Similar reasoning might lead policy makers to restrict the role of markets in allocating resources, and to favor instead a larger role for governments or informal nonmarket organizations. Doing so would be consistent with Michael Sandel’s main point in What Money Can’t Buy: The Moral Limits of Markets: “Putting a price on every human activity erodes certain moral and civic goods worth caring about.”5 Sandel makes a convincing case for a public debate on “where markets serve the public good and where they don’t belong.” Debra Satz provides political reasons for this in Why Some Things Should Not be For Sale, advancing the view that restricting some markets is essential to sustaining the political equality that is fundamental to a democratic culture and political system.6 My concern is less with the extent of markets (as opposed to governments or other systems of allocation) than with the sometimes problematic use of economic incentives, whether in markets, firms, or public policy. The evidence that incentives may crowd out ethical and generous motives is complementary to the reasoning of Sandel and Satz.

But a good case can also be made that incentives per se are not entirely to blame. Crowding out may reflect fundamental problems stemming from the relationship between the person implementing the incentive and its target. The incentives built into an employer’s compensation and supervision policies, for example, may tell the employee that the employer is greedy or controlling, or does not trust the employee. Or the incentive may inadvertently convey the wrong message—such as, in Haifa, “It’s okay to be late as long as you pay for it.”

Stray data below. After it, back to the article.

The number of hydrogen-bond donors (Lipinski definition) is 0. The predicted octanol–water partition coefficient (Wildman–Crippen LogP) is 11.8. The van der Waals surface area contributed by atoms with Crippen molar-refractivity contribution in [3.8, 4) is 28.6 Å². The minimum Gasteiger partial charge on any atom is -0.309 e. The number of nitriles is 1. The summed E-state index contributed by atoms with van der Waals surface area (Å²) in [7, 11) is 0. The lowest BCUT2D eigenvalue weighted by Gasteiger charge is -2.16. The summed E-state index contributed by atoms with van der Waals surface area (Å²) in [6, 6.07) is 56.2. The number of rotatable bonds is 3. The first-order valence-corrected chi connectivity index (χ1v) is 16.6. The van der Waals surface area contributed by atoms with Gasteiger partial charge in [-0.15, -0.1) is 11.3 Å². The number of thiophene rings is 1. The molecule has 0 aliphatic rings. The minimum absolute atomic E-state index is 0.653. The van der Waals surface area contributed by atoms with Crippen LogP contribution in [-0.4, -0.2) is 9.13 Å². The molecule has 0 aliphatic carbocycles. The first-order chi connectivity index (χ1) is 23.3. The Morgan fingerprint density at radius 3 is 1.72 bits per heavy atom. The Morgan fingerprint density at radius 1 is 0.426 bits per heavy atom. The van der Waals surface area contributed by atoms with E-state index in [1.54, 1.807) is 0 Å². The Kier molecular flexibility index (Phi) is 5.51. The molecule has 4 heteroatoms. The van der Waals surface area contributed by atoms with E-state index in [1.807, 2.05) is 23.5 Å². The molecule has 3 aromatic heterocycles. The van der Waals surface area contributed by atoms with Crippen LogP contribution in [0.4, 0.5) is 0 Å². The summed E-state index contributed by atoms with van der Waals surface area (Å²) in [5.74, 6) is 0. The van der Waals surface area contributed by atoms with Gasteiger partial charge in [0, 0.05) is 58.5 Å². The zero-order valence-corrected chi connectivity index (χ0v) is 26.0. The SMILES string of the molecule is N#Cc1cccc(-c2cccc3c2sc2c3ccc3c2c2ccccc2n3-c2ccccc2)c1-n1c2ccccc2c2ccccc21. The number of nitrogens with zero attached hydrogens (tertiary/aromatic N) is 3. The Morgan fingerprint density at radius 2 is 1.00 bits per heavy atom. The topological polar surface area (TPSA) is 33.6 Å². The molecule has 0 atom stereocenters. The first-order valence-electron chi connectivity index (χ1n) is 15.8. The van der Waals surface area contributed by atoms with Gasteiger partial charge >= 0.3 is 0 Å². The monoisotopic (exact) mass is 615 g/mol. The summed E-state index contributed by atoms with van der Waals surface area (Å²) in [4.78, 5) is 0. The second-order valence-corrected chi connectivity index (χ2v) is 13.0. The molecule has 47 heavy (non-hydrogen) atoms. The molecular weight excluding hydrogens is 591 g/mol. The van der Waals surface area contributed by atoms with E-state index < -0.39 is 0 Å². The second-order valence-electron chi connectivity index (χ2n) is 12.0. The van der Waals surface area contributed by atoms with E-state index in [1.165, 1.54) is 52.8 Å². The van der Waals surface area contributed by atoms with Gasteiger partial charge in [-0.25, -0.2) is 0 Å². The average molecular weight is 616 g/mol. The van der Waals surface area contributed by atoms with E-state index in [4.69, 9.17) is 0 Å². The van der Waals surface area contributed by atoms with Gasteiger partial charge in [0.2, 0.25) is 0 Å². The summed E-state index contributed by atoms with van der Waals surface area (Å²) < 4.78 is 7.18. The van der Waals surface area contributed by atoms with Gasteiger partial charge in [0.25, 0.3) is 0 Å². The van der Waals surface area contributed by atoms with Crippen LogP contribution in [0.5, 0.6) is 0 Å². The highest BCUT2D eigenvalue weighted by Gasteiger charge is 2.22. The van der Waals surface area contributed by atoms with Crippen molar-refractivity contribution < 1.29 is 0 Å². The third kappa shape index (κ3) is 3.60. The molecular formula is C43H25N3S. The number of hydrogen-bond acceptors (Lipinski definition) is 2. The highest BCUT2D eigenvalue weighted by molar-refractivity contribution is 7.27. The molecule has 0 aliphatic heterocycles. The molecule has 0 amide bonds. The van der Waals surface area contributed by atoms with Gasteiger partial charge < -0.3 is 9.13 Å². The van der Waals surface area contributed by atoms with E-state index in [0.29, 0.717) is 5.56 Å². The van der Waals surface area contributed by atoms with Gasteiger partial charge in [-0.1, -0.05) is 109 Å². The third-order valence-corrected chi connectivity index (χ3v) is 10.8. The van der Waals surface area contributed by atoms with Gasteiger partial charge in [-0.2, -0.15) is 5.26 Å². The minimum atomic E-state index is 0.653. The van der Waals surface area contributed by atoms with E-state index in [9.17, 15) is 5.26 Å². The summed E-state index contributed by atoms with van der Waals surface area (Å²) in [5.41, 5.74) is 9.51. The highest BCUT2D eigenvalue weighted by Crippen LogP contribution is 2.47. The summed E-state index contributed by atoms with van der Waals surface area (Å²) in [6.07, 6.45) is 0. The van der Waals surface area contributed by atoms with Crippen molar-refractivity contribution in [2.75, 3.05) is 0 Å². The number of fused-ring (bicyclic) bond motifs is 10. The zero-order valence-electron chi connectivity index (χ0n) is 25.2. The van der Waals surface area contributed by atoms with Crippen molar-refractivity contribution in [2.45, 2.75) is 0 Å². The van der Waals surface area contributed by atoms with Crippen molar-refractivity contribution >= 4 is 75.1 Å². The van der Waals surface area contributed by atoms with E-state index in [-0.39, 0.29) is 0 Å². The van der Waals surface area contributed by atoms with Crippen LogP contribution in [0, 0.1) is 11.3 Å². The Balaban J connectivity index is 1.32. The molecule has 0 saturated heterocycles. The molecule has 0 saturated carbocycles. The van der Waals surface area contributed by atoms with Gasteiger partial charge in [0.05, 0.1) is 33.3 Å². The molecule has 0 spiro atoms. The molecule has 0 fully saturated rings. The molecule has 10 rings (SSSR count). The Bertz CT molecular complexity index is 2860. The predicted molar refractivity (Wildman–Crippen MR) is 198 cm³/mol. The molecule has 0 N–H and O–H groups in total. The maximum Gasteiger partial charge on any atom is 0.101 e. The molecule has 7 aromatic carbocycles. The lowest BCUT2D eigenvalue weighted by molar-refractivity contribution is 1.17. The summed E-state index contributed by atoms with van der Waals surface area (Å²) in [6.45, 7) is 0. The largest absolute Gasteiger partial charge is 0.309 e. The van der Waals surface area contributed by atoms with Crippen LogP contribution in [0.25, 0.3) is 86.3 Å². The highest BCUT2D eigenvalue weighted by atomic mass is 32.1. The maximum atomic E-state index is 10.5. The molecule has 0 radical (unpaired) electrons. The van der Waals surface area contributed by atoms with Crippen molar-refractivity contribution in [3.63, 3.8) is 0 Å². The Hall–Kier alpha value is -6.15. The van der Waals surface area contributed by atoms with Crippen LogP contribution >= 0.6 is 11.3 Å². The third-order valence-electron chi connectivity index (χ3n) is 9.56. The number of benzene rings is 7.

If this is the case, then the policy maker can do better than limit the role of incentives and markets. She may be able to turn crowding out on its head. In a new policy paradigm based on this reasoning, the conventional policy instruments—incentives and punishments—might enhance rather than undermine the force of citizens’ ethical or other-regarding motives, which in turn might contribute to the effectiveness of the legal constraints and material inducements. The idea that laws and morals might be synergistic goes back at least to Horace two millennia ago: “What is the point of dismal lamentations if guilt is not checked by punishment? What use are laws, vain as they are without morals?” (Odes, book 3, no. 24).7 For Horace, both laws and morals, working in tandem, are essential to a well-ordered society.